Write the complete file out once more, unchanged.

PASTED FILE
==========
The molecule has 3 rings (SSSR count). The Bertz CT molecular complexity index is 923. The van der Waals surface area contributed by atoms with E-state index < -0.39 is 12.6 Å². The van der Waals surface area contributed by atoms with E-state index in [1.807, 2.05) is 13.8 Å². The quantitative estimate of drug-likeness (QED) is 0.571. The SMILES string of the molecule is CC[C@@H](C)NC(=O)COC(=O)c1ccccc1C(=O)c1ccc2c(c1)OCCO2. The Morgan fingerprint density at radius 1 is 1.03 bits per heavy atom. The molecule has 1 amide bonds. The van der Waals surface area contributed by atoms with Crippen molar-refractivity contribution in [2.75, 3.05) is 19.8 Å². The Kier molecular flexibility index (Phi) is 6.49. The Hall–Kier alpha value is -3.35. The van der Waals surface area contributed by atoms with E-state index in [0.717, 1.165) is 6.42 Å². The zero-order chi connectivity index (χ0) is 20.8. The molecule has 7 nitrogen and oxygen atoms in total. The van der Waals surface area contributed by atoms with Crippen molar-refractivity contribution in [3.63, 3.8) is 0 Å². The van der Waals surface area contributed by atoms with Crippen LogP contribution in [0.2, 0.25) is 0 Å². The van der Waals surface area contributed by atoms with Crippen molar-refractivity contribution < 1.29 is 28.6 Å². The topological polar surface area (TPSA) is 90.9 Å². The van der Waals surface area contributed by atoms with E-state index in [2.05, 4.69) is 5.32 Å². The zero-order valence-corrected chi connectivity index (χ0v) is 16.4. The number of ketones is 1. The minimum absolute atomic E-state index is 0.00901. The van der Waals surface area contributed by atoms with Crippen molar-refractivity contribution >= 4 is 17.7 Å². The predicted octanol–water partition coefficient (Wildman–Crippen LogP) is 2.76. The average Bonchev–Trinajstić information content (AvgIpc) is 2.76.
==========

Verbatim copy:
The molecule has 3 rings (SSSR count). The Bertz CT molecular complexity index is 923. The van der Waals surface area contributed by atoms with E-state index < -0.39 is 12.6 Å². The van der Waals surface area contributed by atoms with E-state index in [1.807, 2.05) is 13.8 Å². The quantitative estimate of drug-likeness (QED) is 0.571. The SMILES string of the molecule is CC[C@@H](C)NC(=O)COC(=O)c1ccccc1C(=O)c1ccc2c(c1)OCCO2. The Morgan fingerprint density at radius 1 is 1.03 bits per heavy atom. The molecule has 1 amide bonds. The van der Waals surface area contributed by atoms with Crippen molar-refractivity contribution in [2.75, 3.05) is 19.8 Å². The Kier molecular flexibility index (Phi) is 6.49. The Hall–Kier alpha value is -3.35. The van der Waals surface area contributed by atoms with E-state index in [0.717, 1.165) is 6.42 Å². The zero-order chi connectivity index (χ0) is 20.8. The molecule has 7 nitrogen and oxygen atoms in total. The van der Waals surface area contributed by atoms with Crippen molar-refractivity contribution in [3.63, 3.8) is 0 Å². The van der Waals surface area contributed by atoms with Crippen LogP contribution in [0.2, 0.25) is 0 Å². The van der Waals surface area contributed by atoms with Crippen molar-refractivity contribution < 1.29 is 28.6 Å². The topological polar surface area (TPSA) is 90.9 Å². The van der Waals surface area contributed by atoms with E-state index in [2.05, 4.69) is 5.32 Å². The zero-order valence-corrected chi connectivity index (χ0v) is 16.4. The number of ketones is 1. The minimum absolute atomic E-state index is 0.00901. The van der Waals surface area contributed by atoms with Crippen molar-refractivity contribution >= 4 is 17.7 Å². The predicted octanol–water partition coefficient (Wildman–Crippen LogP) is 2.76. The average Bonchev–Trinajstić information content (AvgIpc) is 2.76.